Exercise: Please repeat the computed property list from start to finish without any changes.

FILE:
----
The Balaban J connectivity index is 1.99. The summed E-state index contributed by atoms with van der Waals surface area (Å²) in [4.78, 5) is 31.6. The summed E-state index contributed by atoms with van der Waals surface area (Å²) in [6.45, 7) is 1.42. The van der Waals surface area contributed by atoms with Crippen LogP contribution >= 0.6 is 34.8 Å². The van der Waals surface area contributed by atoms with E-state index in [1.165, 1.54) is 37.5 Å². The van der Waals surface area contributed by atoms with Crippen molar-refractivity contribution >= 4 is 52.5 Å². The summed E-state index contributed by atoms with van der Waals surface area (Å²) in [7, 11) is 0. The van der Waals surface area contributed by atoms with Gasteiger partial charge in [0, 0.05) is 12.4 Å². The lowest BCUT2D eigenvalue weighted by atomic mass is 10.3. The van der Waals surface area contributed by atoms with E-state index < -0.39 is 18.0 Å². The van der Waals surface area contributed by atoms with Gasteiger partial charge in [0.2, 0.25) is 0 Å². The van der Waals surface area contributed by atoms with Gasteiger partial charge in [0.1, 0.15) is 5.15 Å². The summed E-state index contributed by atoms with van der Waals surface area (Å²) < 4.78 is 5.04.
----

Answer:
The Balaban J connectivity index is 1.99. The summed E-state index contributed by atoms with van der Waals surface area (Å²) in [4.78, 5) is 31.6. The summed E-state index contributed by atoms with van der Waals surface area (Å²) in [6.45, 7) is 1.42. The van der Waals surface area contributed by atoms with Crippen LogP contribution >= 0.6 is 34.8 Å². The van der Waals surface area contributed by atoms with E-state index in [1.165, 1.54) is 37.5 Å². The van der Waals surface area contributed by atoms with Crippen molar-refractivity contribution >= 4 is 52.5 Å². The summed E-state index contributed by atoms with van der Waals surface area (Å²) in [7, 11) is 0. The van der Waals surface area contributed by atoms with Gasteiger partial charge in [0, 0.05) is 12.4 Å². The lowest BCUT2D eigenvalue weighted by atomic mass is 10.3. The van der Waals surface area contributed by atoms with E-state index < -0.39 is 18.0 Å². The van der Waals surface area contributed by atoms with Gasteiger partial charge in [0.2, 0.25) is 0 Å². The van der Waals surface area contributed by atoms with Gasteiger partial charge in [0.1, 0.15) is 5.15 Å². The summed E-state index contributed by atoms with van der Waals surface area (Å²) < 4.78 is 5.04.